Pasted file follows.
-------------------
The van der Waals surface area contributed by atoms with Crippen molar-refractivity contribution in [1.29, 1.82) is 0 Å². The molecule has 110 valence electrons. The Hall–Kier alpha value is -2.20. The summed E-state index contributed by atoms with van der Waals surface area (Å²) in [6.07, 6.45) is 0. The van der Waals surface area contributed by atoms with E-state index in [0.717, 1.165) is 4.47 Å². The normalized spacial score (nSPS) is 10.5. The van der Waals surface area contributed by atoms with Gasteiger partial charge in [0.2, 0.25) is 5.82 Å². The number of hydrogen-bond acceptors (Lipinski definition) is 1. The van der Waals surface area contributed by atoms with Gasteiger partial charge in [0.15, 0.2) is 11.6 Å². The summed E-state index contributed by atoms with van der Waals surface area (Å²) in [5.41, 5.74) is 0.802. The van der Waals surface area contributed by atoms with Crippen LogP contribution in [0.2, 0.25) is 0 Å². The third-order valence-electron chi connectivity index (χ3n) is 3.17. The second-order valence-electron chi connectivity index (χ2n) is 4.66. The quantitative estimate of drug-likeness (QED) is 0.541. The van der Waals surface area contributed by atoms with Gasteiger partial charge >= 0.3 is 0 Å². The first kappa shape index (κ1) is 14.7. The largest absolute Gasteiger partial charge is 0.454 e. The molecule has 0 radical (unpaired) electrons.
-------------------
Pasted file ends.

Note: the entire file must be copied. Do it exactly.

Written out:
The van der Waals surface area contributed by atoms with Crippen molar-refractivity contribution in [1.29, 1.82) is 0 Å². The molecule has 110 valence electrons. The Hall–Kier alpha value is -2.20. The summed E-state index contributed by atoms with van der Waals surface area (Å²) in [6.07, 6.45) is 0. The van der Waals surface area contributed by atoms with E-state index in [0.717, 1.165) is 4.47 Å². The normalized spacial score (nSPS) is 10.5. The van der Waals surface area contributed by atoms with Gasteiger partial charge in [0.2, 0.25) is 5.82 Å². The number of hydrogen-bond acceptors (Lipinski definition) is 1. The van der Waals surface area contributed by atoms with Gasteiger partial charge in [0.15, 0.2) is 11.6 Å². The summed E-state index contributed by atoms with van der Waals surface area (Å²) in [5.41, 5.74) is 0.802. The van der Waals surface area contributed by atoms with Crippen LogP contribution in [0.2, 0.25) is 0 Å². The third-order valence-electron chi connectivity index (χ3n) is 3.17. The second-order valence-electron chi connectivity index (χ2n) is 4.66. The quantitative estimate of drug-likeness (QED) is 0.541. The van der Waals surface area contributed by atoms with Gasteiger partial charge >= 0.3 is 0 Å². The first kappa shape index (κ1) is 14.7. The largest absolute Gasteiger partial charge is 0.454 e. The molecule has 0 radical (unpaired) electrons.